Error in the Manual section "Converting Counts to Pascal to Decibel using Obspy"

I believe I have found a code error in this section of the manual.

The calculation to convert Pascals to Decibels is not correct.

I copied this in one of my reports (see Boom Event Report) but I have since found that in some circumstances this gave impossibly high dB figures (e.g. ~350dB!).

I believe I have the correct calculations in my updated report posted in the above link (however, I’m happy for it to be checked!)



Please refer:


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Hello sheeny,

Thank you for bringing this up to our attention, it is indeed important.

Could you please provide a start time and an end time from any Shake you deem necessary, so that I can re-create the instance of excessively high dB count and see what modifications need to be done?

Thank you.

G’Day Stormchaser,

Here’s the main example that triggered to me that something was wrong. It is a lightning strike 8kms away.

This is using the original Boom Report code from Boom Event Report.

Station: AM.R21C0
Channel: HDF
Datetime :

start = UTCDateTime(2022, 8, 3, 20, 38, 16) # (YYYY, m, d, H, M, S)
end = start + 120                # start plus plot duration in seconds (recommend a minimum of 10s)

This is the same event from my revised report with the corrected code for dB:

Unfortunately I don’t have the old reports with the wrong data. When I realised they were wrong I updated with the new report and deleted the wrong reports, so I had to recreate this one with the old report.


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OK, I’ve been doing some more work on this and checked my calculations (and BTW found an error in my code NOT related to the dB conversion), so I’ll summarise it here if I can.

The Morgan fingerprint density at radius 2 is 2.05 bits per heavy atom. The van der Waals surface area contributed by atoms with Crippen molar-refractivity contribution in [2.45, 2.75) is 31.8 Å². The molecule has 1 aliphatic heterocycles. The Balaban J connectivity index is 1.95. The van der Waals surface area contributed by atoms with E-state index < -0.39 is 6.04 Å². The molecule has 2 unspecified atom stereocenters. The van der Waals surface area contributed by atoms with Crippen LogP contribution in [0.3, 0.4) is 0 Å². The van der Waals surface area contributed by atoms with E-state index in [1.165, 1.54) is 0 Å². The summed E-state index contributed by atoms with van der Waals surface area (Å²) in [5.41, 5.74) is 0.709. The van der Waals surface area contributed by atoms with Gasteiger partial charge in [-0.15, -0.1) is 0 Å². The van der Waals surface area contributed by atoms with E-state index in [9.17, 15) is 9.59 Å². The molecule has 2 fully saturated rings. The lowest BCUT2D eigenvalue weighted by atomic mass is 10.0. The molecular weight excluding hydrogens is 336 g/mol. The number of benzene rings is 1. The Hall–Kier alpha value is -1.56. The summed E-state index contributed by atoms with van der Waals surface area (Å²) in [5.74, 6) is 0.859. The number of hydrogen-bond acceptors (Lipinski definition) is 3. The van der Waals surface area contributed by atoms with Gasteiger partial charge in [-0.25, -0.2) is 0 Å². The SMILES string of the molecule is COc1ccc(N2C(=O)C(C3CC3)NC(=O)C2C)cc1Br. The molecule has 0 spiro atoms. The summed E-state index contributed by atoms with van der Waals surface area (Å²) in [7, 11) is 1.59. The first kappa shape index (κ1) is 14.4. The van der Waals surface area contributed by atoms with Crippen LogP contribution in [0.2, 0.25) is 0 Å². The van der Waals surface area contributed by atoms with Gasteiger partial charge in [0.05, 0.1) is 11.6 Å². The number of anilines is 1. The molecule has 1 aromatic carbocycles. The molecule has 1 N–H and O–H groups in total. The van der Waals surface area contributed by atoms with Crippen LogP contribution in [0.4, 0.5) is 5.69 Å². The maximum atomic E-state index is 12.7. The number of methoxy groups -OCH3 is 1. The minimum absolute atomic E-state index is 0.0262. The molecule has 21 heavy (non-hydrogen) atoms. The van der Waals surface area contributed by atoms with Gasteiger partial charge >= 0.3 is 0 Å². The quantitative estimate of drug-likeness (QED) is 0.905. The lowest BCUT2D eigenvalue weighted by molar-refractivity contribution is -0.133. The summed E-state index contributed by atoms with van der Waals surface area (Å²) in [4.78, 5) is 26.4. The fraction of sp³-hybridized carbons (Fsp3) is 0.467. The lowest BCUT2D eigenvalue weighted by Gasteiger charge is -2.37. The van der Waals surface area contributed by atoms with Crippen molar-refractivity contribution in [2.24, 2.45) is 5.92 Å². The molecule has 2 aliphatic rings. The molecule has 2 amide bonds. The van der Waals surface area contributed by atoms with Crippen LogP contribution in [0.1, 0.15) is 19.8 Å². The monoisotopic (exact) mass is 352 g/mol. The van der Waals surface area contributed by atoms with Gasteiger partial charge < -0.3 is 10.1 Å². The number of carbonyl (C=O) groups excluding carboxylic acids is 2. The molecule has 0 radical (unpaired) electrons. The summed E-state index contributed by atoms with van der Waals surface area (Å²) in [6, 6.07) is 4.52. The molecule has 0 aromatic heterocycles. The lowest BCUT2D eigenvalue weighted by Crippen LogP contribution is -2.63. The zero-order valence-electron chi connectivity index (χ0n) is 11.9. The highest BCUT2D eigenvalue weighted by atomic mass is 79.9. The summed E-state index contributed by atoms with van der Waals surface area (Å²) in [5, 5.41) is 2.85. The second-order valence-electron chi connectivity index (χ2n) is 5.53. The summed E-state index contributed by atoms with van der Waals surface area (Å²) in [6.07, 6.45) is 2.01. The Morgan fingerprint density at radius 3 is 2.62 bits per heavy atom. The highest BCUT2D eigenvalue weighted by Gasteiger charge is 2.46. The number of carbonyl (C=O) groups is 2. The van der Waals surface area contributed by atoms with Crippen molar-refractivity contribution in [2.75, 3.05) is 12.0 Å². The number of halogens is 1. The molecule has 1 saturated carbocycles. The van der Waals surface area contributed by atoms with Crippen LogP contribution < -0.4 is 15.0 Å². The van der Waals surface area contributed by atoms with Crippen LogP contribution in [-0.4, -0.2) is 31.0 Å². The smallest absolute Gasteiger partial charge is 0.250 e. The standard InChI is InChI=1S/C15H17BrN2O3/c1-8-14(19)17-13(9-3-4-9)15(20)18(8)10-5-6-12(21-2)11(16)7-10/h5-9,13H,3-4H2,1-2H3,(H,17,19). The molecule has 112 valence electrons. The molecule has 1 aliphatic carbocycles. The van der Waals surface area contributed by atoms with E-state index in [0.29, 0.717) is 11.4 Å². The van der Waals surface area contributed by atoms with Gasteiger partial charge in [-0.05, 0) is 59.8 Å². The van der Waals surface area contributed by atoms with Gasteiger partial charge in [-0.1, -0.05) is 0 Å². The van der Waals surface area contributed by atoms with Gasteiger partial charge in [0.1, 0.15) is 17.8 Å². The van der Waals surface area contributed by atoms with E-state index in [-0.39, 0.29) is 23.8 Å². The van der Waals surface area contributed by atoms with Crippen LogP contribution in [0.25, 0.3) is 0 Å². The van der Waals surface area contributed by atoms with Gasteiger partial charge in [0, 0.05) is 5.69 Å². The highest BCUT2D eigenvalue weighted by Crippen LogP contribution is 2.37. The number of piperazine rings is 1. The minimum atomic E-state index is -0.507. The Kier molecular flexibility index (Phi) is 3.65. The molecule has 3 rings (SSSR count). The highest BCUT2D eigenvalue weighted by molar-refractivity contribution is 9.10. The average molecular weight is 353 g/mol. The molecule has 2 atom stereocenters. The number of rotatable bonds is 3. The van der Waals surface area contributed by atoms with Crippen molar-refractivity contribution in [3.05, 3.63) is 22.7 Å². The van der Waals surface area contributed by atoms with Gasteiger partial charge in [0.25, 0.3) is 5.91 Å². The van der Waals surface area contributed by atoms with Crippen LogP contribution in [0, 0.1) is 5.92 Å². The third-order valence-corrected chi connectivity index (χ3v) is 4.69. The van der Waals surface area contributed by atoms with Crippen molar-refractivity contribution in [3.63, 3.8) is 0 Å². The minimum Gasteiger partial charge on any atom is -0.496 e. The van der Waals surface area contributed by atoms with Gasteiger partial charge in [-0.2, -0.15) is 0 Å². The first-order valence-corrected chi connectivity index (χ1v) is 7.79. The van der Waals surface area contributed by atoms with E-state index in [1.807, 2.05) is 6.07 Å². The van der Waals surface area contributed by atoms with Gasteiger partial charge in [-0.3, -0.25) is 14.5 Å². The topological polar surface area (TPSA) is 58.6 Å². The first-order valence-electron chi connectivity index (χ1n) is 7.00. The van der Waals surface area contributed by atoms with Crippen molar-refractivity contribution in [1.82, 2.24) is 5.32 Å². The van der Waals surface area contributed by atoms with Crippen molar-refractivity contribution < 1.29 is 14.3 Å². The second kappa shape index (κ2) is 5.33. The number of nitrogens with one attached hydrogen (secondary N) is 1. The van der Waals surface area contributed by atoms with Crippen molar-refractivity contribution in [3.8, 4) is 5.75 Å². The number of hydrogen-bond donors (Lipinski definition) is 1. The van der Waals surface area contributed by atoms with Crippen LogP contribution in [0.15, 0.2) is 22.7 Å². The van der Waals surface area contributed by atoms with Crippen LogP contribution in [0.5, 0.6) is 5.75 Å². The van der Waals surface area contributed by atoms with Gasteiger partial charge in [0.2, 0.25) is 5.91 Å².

The manual contains this code to convert Pa to dB:

# plot the three curves
ax1.plot(st[0].times(reftime=start), st[0].data, lw=1)
ax2.plot(st[0].times(reftime=start), (st[0].data/56000), lw=1)
ax3.plot(st[0].times(reftime=start), 93.979400087*abs(st[0].data/56000), lw=1)

This converts the counts to Pa by dividing by 56000 (in my code the instrument response takes care of this) so st[0].data/56000 = Pascals.

Decibels are calculated using the formula dB = 93.979400087*abs(Pa).

where Pa is the pressure in Pascals.

The correct formula for the Sound Pressure Level in dB = 10log(PaPa/(PrefPref)) or 10log(PaPa) + 93.9794.00087!

The 93.979400087 = -10*log(Pref * Pref) where Pref = 2e-5 Pa.

So the corrected code for the conversion of Pa to dB is:

10*math.log10(pmax*pmax) + 93.979400087

where pmax is the maximum pressure, but this can be any pressure as long as it is in Pascals.

I did find an error in my code (I used math.log() instead of math.log10() ) but this resulted in a small numeric error so it went unnoticed till now.

I’ll replace the wrong code in the Boom Event Report Thread.

I’d love to see a solution for how to apply the math.log10() function to a trace to produce a true plot of dB.


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An update, but before I want to thank you again for bringing this to our attention.

I’ve read all your sources, which were very enlightening (no pun intended here) and expanding from those, this page popped up: Convert pascal [Pa] to sound pressure level in decibels [dB SPL] • Sound Pressure Level (SPL) Converter • Acoustics — Sound • Compact Calculator • Online Unit Converters

Applying the definitions of sound pressure and sound pressure level listed there, the Decibel plot (which substitutes the previous linear approximation one) can be obtained with the following line:

ax3.plot(st[0].times(reftime=start), 20*np.log10(abs(st[0].data/56000)/0.00002), lw=1)

I have also updated the manual page: Developer’s corner — Instructions on Setting Up Your Raspberry Shake

This should cover all cases (point source or others) and provide a correct estimation of the dB levels of any event (whereas, instead, the linear approximation could lead to too-high dB values). For your case, this is the resulting base plot:

Thank you again Al! This is great feedback!

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Thanks Stormchaser.

I also got a response from the Obspy forum last night advising to use numpy instead of math for the log10 function, confirming what you’ve found here.



NIce. Thanks @Stormchaser @sheeny . Beautiful outcome!